Whilst it seems a shame that the Maori Party & TOP have been relegated, they now have the opportunity to demonstrate resilience and durability. I was one of the 7% of the electorate who voted for the Greens in 1990 under FPP, and promptly joined them to help make them successful. If a party has brand authenticity likely to resonate with a significant portion of the electorate, it ought to consolidate.
ACT seems to have proven that durability is possible without authenticity - with another party link providing a life-support system. Roger Douglas probably thought founding the party on the mutual-interest basis shared by consumers and taxpayers was a good idea since there are plenty of both, but voters seem not to have believed that ACT was genuinely representing them on that basis. ACT reps have jointly trashed their brand, making it toxic to voters. Authenticity is the lesson to learn.
Oh, it's such a long story, but here's a summary in a comment. (1.4 first divisor, because) alt.history of no threshold!
1996: Christian Coalition (5) and ALCP (2) were discarded, National + NZFirst loses majority, leaving either National + Christian or Labour + Alliance choice for NZFirst. Winston went right because negotiations were simpler with one party, and then the Shipley govt. happened.
National 41, Labour 35, NZ First 16, Alliance 12, ACT 8, Christian 5, ALCP 2, United 1.
1999: Christian Heritage (3), Future NZ (1), and ALCP (1) are discarded. No great change, Labour + Alliance + Green majority cut to 8 from 24.
Labour 48, National 37, Alliance 10, ACT 9, Greens 6, NZ First 5, Christian 3, Future NZ 1, ALCP 1, United 0+1.
2002: Outdoor Rec (2), Christian Heritage (2), Alliance (1), and ALCP (1) are discarded. Interesting government, Labour + Progs + United majority cut from 4 to 0, but there's a pile of centre parties to play the issues on, probably Outdoor Rec give them back the 4 seat majority.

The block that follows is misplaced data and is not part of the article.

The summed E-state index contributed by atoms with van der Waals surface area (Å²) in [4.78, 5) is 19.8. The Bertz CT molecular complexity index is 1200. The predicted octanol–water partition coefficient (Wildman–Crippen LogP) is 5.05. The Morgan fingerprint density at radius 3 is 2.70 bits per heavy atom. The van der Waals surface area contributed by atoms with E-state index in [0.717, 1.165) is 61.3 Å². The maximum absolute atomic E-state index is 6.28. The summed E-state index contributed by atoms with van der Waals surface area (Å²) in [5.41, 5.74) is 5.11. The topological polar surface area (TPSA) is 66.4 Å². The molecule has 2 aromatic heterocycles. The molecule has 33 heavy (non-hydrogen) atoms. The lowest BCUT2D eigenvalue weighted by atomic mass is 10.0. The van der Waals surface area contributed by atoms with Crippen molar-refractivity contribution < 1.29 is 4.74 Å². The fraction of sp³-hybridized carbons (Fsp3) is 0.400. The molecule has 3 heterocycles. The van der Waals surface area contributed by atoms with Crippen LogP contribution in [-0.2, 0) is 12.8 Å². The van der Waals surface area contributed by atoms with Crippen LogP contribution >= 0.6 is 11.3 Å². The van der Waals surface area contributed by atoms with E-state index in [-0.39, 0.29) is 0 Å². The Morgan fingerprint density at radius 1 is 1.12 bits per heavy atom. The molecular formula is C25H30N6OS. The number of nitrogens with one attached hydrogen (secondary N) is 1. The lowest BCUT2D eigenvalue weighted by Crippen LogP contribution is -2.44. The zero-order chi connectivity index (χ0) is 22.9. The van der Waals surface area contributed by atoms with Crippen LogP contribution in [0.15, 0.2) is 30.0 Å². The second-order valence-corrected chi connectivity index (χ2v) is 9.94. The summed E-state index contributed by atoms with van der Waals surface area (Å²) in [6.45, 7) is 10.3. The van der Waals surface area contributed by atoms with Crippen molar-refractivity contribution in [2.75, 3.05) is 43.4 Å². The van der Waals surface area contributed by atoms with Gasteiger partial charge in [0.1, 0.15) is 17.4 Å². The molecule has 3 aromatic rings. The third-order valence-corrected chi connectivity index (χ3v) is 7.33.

Labour 50, National 25, NZ First 12, ACT 9, United 8, Greens 8, Progressive 2, Christian 2, Outdoor 2, Alliance 1, ALCP 1.
2005: Destiny NZ (1) is discarded. No change in Labour + NZFirst + Green majority, the seat went to National. Most likely, many more minor parties would still exist without the threshold, ALCP, Alliance, Christians, likely splitting both wings a bit more, though National recovering the racist vote helped them anyway.
Labour 50, National 47, NZ First 7, Greens 6, United 3, Māori 3+1, ACT 2, Progressive 1, Destiny 1.
2008: NZ First (5) is discarded. Boom. National + ACT + United Majority cut from 2 to 0. Māori Party or NZ First needed for a majority, and National + NZ First + Māori are a majority. Very different first term for the National party government most likely, probably no way to bolt together a Labour government.
National 55, Labour 42, Greens 8, NZ First 5, ACT 5, Māori 3+2, Progressive 1, United 1.
2011: Conservative (3) is discarded. National + ACT + United majority lost, many options exist for National majority on bills, but NZ First is the most likely option I can see for government.
National 57, Labour 33, Greens 14, NZ First 8, Conservative 3, Māori 2+1, Mana 1, ACT 1, United 1.
2014: Conservative (5) and Mana (2) are discarded. National + ACT + United majority lost again. Again, almost certainly National + NZ First government, give or take for that having been the government previously and how that affects voting.
National 57, Labour 30, Greens 13, NZ First 10, Conservative 5, Māori 2, Mana 2, ACT 1, Unitied 1.
2017: TOP (3) and Māori (1) are discarded. Maybe Mana still exists after being a voice for the left in government, who knows, maybe some party survives in the centre instead of the constant implosions outside parliament. Probably the swing left gives us a Labour + Green + NZFirst, though a National + NZFirst government only lost four seats. Again, speculative depending how people actually vote.
National 54, Labour 45, NZ First 9, Greens 8, TOP 3, Māori 1, ACT 0+1.
Basically, we get right wing neoliberal governments because of this, and always have. Winston has also played the "I'll go with the biggest party" card a few times to try and eliminate the competition from the centre, and I'm not sure that works for him if there's no threshold to help kill them off.
Dennis Frank, in reply to
A similar historical analysis has today been published here: https://thespinoff.co.nz/politics/13-10-2017/third-parties-under-mmp-a-comprehensive-retrospective/
Worth considering this from the author: "voters appear to treat the threshold as a measure of viability. Below this, the risk of a third party losing their seat seems to deter voters: if the party’s electorate is lost, a party vote for them will be wasted. This may be a recognition that winning electorate seats are a tenuous position for third parties, as they depend on the candidate winning cross-over support from voters of different parties... the difficulty of getting into parliament, and of sustaining their support if they can’t crack 5%, helps explain why 2017 saw the fewest third parties ever under MMP."